The role of the Internet in supporting and informing carers of people with cancer: a literature review
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- Kinnane, N.A. & Milne, D.J. Support Care Cancer (2010) 18: 1123. doi:10.1007/s00520-010-0863-4
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The Internet is an expanding source of information and support for cancer patients and their families. Studies mostly report patient Internet use. Little is known about how carers (families/informal caregivers/friends) use the Internet and what they find useful.
The aim of this paper was to review the literature on the role of the Internet in supporting and informing carers of people with cancer.
Materials and methods
Findings are based on a review of published studies identified from 1996–2009 Ovid MEDLINE, CINAHL, EMBASE and 2002–2009 PsycINFO, Cochrane database and Google Scholar. Key search words used were cancer, patient, information, Internet, online, web, support, family, carer, caregiver and friend.
One hundred forty-five abstracts were reviewed. Fifty-two articles were retrieved in full text. Twenty of the 52 articles were critically appraised using the appropriate Critical Appraisal Skills Programme tool. All studies retrieved were level IV evidence. Most compared carer and patient Internet use with other cancer information sources or analysed content of postings to web sites. Some reported on patient ‘indirect’ Internet use through carers. Heterogeneity of results related to different study aims, diversity in study tools, varying sample sizes and differing cancer populations. Broadly, Internet use can be divided into information searching and support group activity. Carers access Internet information to problem solve; however, they report doctors as their most preferred information source. They would like to have e-mail communication with Health Care Professionals to ask questions and clarify information. Participation in online support groups provides information tailored to individual needs and peer support.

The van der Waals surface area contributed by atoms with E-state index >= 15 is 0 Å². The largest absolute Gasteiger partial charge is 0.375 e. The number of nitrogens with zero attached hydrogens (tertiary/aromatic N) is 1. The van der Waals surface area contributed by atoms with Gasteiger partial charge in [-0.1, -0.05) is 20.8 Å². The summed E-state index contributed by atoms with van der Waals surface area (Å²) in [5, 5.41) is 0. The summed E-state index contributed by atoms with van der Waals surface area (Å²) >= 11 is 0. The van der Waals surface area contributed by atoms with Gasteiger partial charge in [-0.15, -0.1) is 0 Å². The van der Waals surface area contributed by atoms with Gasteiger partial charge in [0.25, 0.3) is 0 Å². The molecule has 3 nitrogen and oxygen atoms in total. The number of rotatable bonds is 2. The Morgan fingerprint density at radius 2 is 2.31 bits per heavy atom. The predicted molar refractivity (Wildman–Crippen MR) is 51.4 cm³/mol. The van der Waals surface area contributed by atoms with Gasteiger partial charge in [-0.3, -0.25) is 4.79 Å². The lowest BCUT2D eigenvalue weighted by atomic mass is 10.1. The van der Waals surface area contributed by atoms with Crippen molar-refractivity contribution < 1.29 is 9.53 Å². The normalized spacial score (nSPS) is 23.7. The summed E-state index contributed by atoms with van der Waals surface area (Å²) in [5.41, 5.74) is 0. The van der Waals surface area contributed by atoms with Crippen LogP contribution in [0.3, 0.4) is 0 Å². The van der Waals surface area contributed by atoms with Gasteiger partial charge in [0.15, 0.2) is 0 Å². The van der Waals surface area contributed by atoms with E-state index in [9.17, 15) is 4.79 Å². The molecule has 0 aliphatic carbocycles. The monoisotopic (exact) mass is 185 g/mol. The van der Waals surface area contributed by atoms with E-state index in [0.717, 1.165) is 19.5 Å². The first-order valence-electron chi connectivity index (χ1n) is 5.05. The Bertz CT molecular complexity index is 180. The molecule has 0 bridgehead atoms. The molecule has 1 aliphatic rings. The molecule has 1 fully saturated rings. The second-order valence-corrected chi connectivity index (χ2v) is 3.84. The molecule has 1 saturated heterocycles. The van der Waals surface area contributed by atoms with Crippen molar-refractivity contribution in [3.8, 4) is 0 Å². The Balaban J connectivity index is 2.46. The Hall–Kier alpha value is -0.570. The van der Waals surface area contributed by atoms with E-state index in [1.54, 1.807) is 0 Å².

Implications for practice
The Internet may be a primary or secondary source of information and can be used to access services. Routine assessment of carers’ Internet use, prescribing of Internet sites and e-mail communication with carers are possible areas for practice improvement. The current level of evidence is not ideal to influence policy development.
Research is required to evaluate carer Internet use in the rapidly changing world of health and technology. Interactive Internet applications developed specifically for carer use have the potential to prepare, inform and support the carer in their ever-expanding health care role. The impact of these services on carer quality of life also requires investigation.